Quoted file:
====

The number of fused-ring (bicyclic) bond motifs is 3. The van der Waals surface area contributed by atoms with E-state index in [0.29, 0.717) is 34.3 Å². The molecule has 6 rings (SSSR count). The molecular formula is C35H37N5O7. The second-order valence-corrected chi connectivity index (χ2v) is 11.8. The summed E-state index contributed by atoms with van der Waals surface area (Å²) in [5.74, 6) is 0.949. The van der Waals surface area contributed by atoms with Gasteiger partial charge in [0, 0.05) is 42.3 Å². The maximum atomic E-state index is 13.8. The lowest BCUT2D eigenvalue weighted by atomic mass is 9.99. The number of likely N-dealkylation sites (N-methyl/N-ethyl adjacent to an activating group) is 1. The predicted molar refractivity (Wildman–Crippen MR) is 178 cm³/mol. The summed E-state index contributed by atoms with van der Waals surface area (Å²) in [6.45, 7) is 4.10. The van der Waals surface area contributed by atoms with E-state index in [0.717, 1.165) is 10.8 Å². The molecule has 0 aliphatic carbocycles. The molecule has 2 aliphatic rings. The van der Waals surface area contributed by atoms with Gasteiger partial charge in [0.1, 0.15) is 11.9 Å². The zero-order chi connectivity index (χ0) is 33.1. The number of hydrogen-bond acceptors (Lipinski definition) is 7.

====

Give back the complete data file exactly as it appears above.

The number of fused-ring (bicyclic) bond motifs is 3. The van der Waals surface area contributed by atoms with E-state index in [0.29, 0.717) is 34.3 Å². The molecule has 6 rings (SSSR count). The molecular formula is C35H37N5O7. The second-order valence-corrected chi connectivity index (χ2v) is 11.8. The summed E-state index contributed by atoms with van der Waals surface area (Å²) in [5.74, 6) is 0.949. The van der Waals surface area contributed by atoms with Gasteiger partial charge in [0, 0.05) is 42.3 Å². The maximum atomic E-state index is 13.8. The lowest BCUT2D eigenvalue weighted by atomic mass is 9.99. The number of likely N-dealkylation sites (N-methyl/N-ethyl adjacent to an activating group) is 1. The predicted molar refractivity (Wildman–Crippen MR) is 178 cm³/mol. The summed E-state index contributed by atoms with van der Waals surface area (Å²) in [6.45, 7) is 4.10. The van der Waals surface area contributed by atoms with E-state index in [0.717, 1.165) is 10.8 Å². The molecule has 0 aliphatic carbocycles. The molecule has 2 aliphatic rings. The van der Waals surface area contributed by atoms with Gasteiger partial charge in [0.1, 0.15) is 11.9 Å². The zero-order chi connectivity index (χ0) is 33.1. The number of hydrogen-bond acceptors (Lipinski definition) is 7.